Jesus came on a mission and He came with a message. In evaluating these two aspects of Jesus’ earthy ministry, I recognize two possible relationships between the mission and the message.
One possibility is that the message is about the mission. In other words, the message explained the mission. Under this paradigm, actions of Jesus are critical and His ethical teachings are secondary. The primary action in view is His sacrificial death and the subsequent burial and resurrection. These physical activities were essential to dealing with the issue of sin. Characterizing the ministry of Jesus in this way implies that Jesus did His part in effecting salvation by His doing; men, in turn, must complete the salvation process by their own doing. Sin is dealt with through the combined obedience of Christ and men.
The second possibility is that the message was the mission, i.e the mission was to deliver the message. Under this paradigm, the counter intuitive teachings of Jesus are paramount. Through the deliverance of His message, Jesus brought Truth to mankind’s attention; and that Truth was the missing element in overcoming sin. Sin, in this scenario, is not wrongdoing per se, but rather the misconceptions, false assumptions, and lack of awareness which ultimately lead to counterproductive and hurtful behaviors. Freedom and abundant life are the result of embracing the Truth, which was embodied in the words of Jesus. Thus He becomes the Word and the Truth in His role as Savior. Jesus’ death (sacrifice) was concurrently an example of the egoic actions of mankind under the pre-existing mindset (before Christ), a powerful demonstration of the magnitude of God’s Love for mankind, and finally an object lesson in the practice of self sacrifice, one of the most counter intuitive aspects of the abundant life which Jesus taught. In this view, world transformation is possible but only when men embrace a message which is so foreign to the egoic mind that it requires the relinquishment of a large number of cherished and hitherto largely unchallenged beliefs. This is a view which distinguishes itself from the Mosaic system of lawkeeping in the most dramatic way possible. Rightness comes about not be right actions but by right thinking, what one might call incorporating the “mind of Christ”.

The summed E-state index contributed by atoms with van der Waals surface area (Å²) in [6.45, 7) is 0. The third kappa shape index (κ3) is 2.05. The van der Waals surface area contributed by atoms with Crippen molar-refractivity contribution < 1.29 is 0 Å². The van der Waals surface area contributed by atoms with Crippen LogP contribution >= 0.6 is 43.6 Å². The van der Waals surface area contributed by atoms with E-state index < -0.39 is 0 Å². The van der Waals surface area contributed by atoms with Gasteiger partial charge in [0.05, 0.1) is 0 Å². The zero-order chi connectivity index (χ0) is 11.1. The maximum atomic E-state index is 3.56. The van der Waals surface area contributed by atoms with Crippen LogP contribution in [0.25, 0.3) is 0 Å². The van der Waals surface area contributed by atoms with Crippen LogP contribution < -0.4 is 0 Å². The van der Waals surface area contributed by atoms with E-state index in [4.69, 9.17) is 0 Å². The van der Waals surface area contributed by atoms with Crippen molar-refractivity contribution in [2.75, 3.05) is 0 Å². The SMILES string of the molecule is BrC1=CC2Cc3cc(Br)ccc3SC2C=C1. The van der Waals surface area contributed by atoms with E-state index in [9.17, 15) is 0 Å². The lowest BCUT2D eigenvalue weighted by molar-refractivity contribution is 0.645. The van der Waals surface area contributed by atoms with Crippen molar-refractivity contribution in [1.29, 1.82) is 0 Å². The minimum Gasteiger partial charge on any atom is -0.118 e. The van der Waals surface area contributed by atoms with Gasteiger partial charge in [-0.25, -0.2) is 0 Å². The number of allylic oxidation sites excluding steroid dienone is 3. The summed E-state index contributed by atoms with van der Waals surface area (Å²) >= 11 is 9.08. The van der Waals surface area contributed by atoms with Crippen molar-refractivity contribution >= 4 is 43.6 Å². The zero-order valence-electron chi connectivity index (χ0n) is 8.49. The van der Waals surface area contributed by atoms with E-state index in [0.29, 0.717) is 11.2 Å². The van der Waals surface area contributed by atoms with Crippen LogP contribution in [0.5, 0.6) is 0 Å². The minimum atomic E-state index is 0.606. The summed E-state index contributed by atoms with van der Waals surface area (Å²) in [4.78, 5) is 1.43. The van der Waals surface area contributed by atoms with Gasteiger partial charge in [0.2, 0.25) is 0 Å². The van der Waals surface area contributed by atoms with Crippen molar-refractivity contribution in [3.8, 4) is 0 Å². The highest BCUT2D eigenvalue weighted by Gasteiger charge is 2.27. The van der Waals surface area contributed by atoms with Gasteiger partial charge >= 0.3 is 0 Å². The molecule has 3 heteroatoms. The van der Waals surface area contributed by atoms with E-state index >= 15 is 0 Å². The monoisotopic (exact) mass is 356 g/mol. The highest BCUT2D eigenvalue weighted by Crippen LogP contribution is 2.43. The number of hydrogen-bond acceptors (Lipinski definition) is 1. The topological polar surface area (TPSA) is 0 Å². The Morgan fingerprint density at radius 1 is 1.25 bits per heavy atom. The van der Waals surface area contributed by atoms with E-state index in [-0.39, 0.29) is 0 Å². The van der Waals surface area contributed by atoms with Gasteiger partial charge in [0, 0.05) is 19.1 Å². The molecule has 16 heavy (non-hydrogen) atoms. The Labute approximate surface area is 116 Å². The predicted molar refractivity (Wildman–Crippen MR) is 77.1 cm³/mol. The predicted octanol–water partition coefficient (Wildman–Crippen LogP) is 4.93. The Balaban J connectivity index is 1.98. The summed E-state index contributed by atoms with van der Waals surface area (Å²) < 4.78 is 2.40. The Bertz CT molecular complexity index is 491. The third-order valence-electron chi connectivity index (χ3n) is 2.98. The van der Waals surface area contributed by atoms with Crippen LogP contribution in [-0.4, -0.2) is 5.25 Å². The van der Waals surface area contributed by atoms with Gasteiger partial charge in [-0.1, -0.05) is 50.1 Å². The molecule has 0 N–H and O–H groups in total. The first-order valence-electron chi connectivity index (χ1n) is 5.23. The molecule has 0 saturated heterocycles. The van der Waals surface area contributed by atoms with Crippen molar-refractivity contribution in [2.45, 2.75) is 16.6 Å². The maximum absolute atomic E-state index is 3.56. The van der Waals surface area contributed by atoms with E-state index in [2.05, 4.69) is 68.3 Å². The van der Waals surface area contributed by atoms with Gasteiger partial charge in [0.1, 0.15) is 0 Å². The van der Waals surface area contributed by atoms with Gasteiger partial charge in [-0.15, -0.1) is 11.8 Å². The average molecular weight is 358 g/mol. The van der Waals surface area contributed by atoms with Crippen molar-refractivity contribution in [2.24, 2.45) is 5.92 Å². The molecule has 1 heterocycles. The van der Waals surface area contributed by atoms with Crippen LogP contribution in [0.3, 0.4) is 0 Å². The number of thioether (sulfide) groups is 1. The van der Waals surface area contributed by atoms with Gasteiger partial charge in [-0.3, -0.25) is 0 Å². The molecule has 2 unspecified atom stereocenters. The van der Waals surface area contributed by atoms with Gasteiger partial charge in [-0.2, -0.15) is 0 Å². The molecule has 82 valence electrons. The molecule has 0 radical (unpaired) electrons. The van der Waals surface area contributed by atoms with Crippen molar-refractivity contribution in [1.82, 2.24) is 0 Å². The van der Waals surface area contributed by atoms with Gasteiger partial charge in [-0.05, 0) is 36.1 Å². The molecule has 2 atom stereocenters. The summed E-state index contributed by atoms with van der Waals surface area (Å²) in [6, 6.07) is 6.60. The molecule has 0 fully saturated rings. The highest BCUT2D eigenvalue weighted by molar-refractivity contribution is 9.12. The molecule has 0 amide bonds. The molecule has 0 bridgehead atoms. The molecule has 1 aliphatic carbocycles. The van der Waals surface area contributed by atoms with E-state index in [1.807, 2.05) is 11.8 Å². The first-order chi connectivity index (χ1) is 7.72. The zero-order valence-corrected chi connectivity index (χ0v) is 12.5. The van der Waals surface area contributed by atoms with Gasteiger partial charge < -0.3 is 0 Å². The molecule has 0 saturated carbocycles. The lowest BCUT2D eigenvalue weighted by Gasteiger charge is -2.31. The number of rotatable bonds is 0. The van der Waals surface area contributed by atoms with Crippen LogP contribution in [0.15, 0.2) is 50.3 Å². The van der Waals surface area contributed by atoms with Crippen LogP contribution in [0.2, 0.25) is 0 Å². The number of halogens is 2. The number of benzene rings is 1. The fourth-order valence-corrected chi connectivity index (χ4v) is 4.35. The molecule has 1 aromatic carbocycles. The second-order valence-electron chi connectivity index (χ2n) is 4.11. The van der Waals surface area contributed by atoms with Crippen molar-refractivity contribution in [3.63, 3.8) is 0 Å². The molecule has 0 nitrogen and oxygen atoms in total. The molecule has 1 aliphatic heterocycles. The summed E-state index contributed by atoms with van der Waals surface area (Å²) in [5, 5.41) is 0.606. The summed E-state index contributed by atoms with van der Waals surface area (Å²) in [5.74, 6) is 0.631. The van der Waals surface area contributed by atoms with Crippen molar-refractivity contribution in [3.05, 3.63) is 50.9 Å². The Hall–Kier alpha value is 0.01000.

The first of these two possibilities largely reflects conventional church doctrine. The emphasis there is always on the sacrifice of Jesus, with His lessons on ethics reduce to an aside in the outworking of His primary mission, namely to die. The shedding of blood in this scenario takes on a magical power, providing the means by which God can overlook man’s malfeasance and allow him to live in eternal bliss. The true benefits of what Jesus came to do are reserved for Heaven. This way to interpret Jesus leads to very little interest in attempting to transform our lives here and now through the ethics of Jesus. Instead church followers are taught an on-going conflict between themselves and the rest of humanity, so no transformation is ever anticipated. The inevitable by-product of such thinking is a resignation to either the status quo or to a continuously deteriorating world situation. Human degradation then becomes a self fulfilling prophecy. The peace, joy, and abundant living of the promised imminent kingdom are forever missing under this scenario.